ANK1, erythrocytic

Ribbon diagram of a fragment of the membrane-binding domain of ankyrin R.[1]
Symbol ANK1
Alt. symbols AnkyrinR, Band2.1
Entrez 286
HUGO 492
OMIM 182900
PDB 1N11
RefSeq NM_000037
UniProt P16157
Other data
Locus Chr. 8 p21.1-11.2
Ankyrin repeat
Symbol Ank
Pfam PF00023
InterPro IPR002110
SCOP 1awc
ANK2, neuronal
Symbol ANK2
Alt. symbols AnkyrinB
Entrez 287
HUGO 493
OMIM 106410
RefSeq NM_001148
UniProt Q01484
Other data
Locus Chr. 4 q25-q27
ANK3, node of Ranvier
Symbol ANK3
Alt. symbols AnkyrinG
Entrez 288
HUGO 494
OMIM 600465
RefSeq NM_020987
UniProt Q12955
Other data
Locus Chr. 10 q21

Ankyrins are a family of adaptor proteins that mediate the attachment of integral membrane proteins to the spectrin-actin based membrane cytoskeleton.[2] Ankyrins have binding sites for the beta subunit of spectrin and at least 12 families of integral membrane proteins. This linkage is required to maintain the integrity of the plasma membranes and to anchor specific ion channels, ion exchangers and ion transporters in the plasma membrane. The name is derived from the Greek word for "fused".


Ankyrins contain four functional domains: an N-terminal domain that contains 24 tandem ankyrin repeats, a central domain that binds to spectrin, a death domain that binds to proteins involved in apoptosis, and a C-terminal regulatory domain that is highly variable between different ankyrin proteins.[2]


Ankyrins are encoded by three genes (ANK1, ANK2 and ANK3) in mammals. Each gene in turn produces multiple proteins through alternative splicing.


The ANK1 gene encodes the AnkyrinR proteins. AnkyrinR was first characterized in human erythrocytes, where this ankyrin was referred to as erythrocyte ankyrin or band2.1.[3] AnkyrinR enables erythrocytes to resist shear forces experienced in the circulation. Individuals with reduced or defective ankyrinR have a form of hemolytic anemia termed hereditary spherocytosis.[4] In erythrocytes, AnkyrinR links the membrane skeleton to the Cl/HCO3 anion exchanger.[5]

Ankyrin 1 links membrane receptor CD44 to the inositol triphosphate receptor and the cytoskeleton.[6]

It has been suggested that Ankyrin 1 interacts with KAHRP (shown via selective pull-downs, SPR and ELISA).[7]


Subsequently, ankyrinB proteins (products of the ANK2 gene[8]) were identified in brain and muscle. AnkyrinB and AnkyrinG proteins are required for the polarized distribution of many membrane proteins including the Na+/K+ ATPase, the voltage gated Na+ channel and the Na+/Ca2+ exchanger.


AnkyrinG proteins (products of the ANK3 gene[9]) were identified in epithelial cells and neurons. A large-scale genetic analysis conducted in 2008 shows the possibility that ANK3 is involved in bipolar disorder.[10][11]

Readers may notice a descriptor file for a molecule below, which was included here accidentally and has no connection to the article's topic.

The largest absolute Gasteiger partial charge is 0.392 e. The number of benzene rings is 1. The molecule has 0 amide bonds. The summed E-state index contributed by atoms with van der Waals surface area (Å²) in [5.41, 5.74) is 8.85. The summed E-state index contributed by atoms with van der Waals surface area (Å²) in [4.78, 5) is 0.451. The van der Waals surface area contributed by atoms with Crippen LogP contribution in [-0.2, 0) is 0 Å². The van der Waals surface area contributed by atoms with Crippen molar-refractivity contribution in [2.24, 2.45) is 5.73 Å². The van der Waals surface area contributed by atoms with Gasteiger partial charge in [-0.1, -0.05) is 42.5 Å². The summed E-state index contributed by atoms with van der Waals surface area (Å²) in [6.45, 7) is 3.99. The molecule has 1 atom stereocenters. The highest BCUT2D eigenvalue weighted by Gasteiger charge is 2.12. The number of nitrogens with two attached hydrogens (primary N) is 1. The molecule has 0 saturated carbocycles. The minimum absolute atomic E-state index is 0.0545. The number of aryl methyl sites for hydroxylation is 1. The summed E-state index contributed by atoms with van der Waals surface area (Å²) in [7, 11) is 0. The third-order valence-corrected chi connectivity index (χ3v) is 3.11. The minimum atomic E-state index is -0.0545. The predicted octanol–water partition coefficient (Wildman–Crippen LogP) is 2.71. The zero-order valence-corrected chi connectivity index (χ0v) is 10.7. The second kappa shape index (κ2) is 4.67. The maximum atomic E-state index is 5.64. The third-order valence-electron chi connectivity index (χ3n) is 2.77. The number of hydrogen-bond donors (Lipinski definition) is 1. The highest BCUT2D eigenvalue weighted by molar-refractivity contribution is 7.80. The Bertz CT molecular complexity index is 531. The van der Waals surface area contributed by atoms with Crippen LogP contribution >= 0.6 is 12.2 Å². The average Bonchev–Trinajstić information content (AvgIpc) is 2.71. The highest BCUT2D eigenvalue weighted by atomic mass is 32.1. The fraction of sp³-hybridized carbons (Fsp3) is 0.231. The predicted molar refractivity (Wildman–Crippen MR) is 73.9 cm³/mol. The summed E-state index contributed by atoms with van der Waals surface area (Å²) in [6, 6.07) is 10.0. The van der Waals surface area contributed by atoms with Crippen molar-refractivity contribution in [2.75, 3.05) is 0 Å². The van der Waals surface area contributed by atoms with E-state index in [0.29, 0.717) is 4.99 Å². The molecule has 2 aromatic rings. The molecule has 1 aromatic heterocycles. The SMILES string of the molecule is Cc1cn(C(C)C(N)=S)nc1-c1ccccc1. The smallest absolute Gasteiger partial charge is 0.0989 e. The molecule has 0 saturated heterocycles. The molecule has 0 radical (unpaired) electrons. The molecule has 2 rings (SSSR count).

See also


  1. PDB: 1N11; Michaely P, Tomchick DR, Machius M, Anderson RG (December 2002). "Crystal structure of a 12 ANK repeat stack from human ankyrinR". EMBO J. 21 (23): 6387–96. doi:10.1093/emboj/cdf651. PMC 136955Freely accessible. PMID 12456646.
  2. 1 2 Bennett V, Baines AJ (1 July 2001). "Spectrin and ankyrin-based pathways: metazoan inventions for integrating cells into tissues". Physiol. Rev. 81 (3): 1353–92. PMID 11427698.
  3. Bennett V, Stenbuck PJ (10 April 1979). "Identification and partial purification of ankyrin, the high affinity membrane attachment site for human erythrocyte spectrin". J Biol Chem. 254 (7): 2533–41. PMID 372182.
  4. Lux SE, Tse WT, Menninger JC, John KM, Harris P, Shalev O, Chilcote RR, Marchesi SL, Watkins PC, Bennett V (1990). "Hereditary spherocytosis associated with deletion of human erythrocyte ankyrin gene on chromosome 8". Nature. 345 (6277): 736–9. doi:10.1038/345736a0. PMID 2141669.
  5. Bennett V, Stenbuck PJ (1979). "The membrane attachment protein for spectrin is associated with band 3 in human erythrocyte membranes". Nature. 280 (5722): 468–73. doi:10.1038/280468a0. PMID 379653.
  6. Singleton PA, Bourguignon LY (2004). "CD44 interaction with ankyrin and IP3 receptor in lipid rafts promotes hyaluronan-mediated Ca2+ signaling leading to nitric oxide production and endothelial cell adhesion and proliferation". Exp Cell Res. 295 (1): 102–18. doi:10.1016/j.yexcr.2003.12.025. PMID 15051494.
  7. Weng, H; Guo, X; Papoin, J; Wang, J; Coppel, R; Mohandas, N; An, X (2014). "Interaction of Plasmodium falciparum knob-associated histidine-rich protein (KAHRP) with erythrocyte ankyrin R is required for its attachment to the erythrocyte membrane". Biochimica et Biophysica Acta (BBA) - Biomembranes. 1838 (1 Pt B): 185–92. doi:10.1016/j.bbamem.2013.09.014. PMC 4403245Freely accessible. PMID 24090929.
  8. Schott JJ, Charpentier F, Peltier S, et al. (November 1995). "Mapping of a Gene for Long QT Syndrome to Chromosome 4q25-27". Am. J. Hum. Genet. 57 (5): 1114–22. PMC 1801360Freely accessible. PMID 7485162.
  9. Kapfhamer D, Miller DE, Lambert S, Bennett V, Glover TW, Burmeister M (May 1995). "Chromosomal localization of the ankyrinG gene (ANK3/Ank3) to human 10q21 and mouse 10". Genomics. 27 (1): 189–91. doi:10.1006/geno.1995.1023. PMID 7665168.
  10. Ferreira MA, O'Donovan MC, Meng YA, et al. (August 2008). "Collaborative genome-wide association analysis supports a role for ANK3 and CACNA1C in bipolar disorder". Nat. Genet. 40 (9): 1056–8. doi:10.1038/ng.209. PMC 2703780Freely accessible. PMID 18711365.
  11. "Channeling Mental Illness: GWAS Links Ion Channels, Bipolar Disorder". Schizophrenia Research Forum: News. 2008-08-19. Retrieved 2008-08-21.

External links

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